I didn’t leave her alone that particular night. In fact, I arrived early at Mount Tom, the rocky, 30-foot hill overlooking the Hudson River at 84th Street and Riverside Drive. It was named after Thomas Brennan, whose family owned a farmhouse there in the 1840s.
       Virginia was already waiting.
       I approached from the park side of the street as a row of lampposts lit. The craggy hill is clearly visible from the street, and the clearing on top has a smooth, cool surface of slate. It’s just high enough to look out over the treetops of Riverside Park for a clear view of the western sky, but far enough removed from the street to ensure privacy. Neighbors often gathered there to sit and talk, drink and share cigarettes. Then, in a puff of smoke, they’d disappear.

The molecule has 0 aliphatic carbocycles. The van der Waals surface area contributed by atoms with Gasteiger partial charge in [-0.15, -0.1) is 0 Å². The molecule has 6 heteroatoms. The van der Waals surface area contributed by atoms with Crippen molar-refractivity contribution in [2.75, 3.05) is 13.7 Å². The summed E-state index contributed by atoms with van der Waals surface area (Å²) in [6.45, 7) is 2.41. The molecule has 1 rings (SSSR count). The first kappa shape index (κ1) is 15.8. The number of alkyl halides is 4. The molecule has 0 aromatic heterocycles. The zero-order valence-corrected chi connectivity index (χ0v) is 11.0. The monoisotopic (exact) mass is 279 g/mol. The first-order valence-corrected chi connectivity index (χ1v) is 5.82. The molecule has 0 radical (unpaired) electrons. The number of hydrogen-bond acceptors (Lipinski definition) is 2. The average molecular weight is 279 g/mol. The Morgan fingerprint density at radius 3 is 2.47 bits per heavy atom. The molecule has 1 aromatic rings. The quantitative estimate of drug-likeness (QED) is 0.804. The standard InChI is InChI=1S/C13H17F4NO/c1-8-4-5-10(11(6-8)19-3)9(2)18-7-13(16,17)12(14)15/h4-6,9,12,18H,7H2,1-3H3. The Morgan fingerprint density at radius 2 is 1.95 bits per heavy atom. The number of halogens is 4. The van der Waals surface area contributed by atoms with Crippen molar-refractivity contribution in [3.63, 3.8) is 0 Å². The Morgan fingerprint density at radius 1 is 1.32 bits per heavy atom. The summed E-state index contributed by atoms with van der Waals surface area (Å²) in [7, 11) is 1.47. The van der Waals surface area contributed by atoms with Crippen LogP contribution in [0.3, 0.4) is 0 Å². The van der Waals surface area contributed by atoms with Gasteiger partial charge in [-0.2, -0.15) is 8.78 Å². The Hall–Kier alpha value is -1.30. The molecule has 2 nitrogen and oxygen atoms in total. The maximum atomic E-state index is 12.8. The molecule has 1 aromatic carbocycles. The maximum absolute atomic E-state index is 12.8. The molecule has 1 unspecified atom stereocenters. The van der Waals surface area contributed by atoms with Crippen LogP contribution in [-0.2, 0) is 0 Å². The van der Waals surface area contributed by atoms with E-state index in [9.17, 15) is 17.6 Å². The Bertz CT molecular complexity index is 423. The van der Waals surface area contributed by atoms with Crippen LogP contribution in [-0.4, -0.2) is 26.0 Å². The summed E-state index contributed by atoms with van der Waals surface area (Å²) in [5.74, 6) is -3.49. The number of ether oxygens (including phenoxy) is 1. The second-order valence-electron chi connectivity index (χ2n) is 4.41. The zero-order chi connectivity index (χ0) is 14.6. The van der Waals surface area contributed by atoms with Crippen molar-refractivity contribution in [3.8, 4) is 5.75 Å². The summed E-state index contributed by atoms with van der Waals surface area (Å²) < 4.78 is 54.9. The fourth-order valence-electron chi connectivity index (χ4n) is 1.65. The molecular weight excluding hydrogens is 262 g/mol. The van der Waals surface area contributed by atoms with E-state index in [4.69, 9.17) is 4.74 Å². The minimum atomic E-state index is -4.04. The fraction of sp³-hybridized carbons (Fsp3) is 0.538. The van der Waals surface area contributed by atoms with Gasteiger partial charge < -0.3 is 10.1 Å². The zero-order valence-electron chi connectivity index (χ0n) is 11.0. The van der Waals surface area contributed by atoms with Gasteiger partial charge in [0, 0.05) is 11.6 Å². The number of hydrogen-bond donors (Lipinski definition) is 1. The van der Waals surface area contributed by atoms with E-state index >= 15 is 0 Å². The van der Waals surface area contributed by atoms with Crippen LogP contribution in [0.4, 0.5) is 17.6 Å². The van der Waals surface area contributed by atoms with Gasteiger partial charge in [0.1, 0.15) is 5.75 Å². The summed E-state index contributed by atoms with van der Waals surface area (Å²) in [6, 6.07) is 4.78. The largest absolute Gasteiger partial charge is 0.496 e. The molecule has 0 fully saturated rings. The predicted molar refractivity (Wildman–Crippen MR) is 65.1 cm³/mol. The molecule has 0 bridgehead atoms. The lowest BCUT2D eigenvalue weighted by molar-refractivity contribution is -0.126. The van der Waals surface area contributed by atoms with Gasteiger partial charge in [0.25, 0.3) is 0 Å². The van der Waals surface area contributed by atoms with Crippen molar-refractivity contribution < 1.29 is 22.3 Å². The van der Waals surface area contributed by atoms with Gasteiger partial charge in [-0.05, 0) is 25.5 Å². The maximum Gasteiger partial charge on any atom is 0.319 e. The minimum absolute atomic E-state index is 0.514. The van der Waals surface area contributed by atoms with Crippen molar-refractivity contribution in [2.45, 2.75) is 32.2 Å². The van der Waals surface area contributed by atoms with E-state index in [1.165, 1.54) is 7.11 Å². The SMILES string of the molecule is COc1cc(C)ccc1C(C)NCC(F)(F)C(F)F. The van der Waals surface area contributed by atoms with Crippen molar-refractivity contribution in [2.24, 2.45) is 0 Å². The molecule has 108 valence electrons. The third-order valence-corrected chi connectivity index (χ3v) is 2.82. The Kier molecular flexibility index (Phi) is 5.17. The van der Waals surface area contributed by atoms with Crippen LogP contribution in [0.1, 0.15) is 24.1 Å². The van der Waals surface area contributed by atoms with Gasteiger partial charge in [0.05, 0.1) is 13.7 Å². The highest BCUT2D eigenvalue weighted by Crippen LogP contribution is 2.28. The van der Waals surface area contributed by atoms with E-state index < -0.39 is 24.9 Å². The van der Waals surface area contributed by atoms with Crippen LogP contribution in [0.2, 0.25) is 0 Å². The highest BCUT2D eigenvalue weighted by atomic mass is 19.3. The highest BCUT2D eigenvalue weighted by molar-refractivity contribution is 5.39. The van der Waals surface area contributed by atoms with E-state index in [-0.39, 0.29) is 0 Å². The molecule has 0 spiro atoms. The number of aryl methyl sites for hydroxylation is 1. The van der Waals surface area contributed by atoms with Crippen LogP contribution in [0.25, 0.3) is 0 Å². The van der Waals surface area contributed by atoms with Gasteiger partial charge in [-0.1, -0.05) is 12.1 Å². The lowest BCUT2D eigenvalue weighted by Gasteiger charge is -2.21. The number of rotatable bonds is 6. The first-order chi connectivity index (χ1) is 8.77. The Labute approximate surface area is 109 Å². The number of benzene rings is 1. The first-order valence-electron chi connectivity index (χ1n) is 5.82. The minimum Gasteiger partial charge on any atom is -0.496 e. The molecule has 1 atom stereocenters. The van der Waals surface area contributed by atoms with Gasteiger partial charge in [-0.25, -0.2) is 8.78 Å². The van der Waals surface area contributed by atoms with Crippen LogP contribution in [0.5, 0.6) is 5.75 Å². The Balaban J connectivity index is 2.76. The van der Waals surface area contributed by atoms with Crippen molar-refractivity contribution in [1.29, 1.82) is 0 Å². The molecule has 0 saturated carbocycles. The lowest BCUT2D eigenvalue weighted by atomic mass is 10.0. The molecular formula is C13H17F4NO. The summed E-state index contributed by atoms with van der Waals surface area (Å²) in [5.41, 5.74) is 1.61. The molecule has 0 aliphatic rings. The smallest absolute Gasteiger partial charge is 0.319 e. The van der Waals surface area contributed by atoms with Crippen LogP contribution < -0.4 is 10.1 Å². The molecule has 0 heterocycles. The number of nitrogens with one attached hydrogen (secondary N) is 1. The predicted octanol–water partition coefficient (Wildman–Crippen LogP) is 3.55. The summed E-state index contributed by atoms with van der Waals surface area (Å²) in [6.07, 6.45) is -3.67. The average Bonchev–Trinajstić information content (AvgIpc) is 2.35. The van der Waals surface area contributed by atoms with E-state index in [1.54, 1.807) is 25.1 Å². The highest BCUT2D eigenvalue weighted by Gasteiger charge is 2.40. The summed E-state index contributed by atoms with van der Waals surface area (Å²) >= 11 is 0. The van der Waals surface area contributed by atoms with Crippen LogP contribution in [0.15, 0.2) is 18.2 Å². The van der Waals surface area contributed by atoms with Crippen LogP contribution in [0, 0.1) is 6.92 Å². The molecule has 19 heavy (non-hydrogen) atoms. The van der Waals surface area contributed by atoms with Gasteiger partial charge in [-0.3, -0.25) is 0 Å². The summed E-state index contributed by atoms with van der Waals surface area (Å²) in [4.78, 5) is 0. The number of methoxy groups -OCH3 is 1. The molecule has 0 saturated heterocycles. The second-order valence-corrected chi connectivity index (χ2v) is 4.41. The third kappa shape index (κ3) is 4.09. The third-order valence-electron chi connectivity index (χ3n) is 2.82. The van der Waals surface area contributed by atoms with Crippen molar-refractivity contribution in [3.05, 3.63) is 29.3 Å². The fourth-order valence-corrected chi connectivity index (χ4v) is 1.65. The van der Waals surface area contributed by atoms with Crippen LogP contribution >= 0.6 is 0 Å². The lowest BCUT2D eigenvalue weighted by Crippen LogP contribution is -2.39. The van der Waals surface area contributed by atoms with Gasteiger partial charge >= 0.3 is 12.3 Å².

“I’m coming to get you, Barbara,” I said, imitating a monster-movie voice and placing my hands around Virginia’s neck from behind.
       She shrieked. “Hey! You scared me!”
       “Where have you been?” she asked, after we kissed. “And who’s Barbara?”
       “It’s ‘Night of the Living Dead.’”
       “How romantic. I’ve been sitting here waiting. My heinie’s cold!”
       Her untamed contralto broke sweetly as it rose in melody... in imitation of no one. The unique pitch of her voice – combined with off-handed, off-key German words and phrases borrowed from her grandmother – made her a knock-off of Gatsby’s Daisy: not a voice full of money, but a voice full of loose change.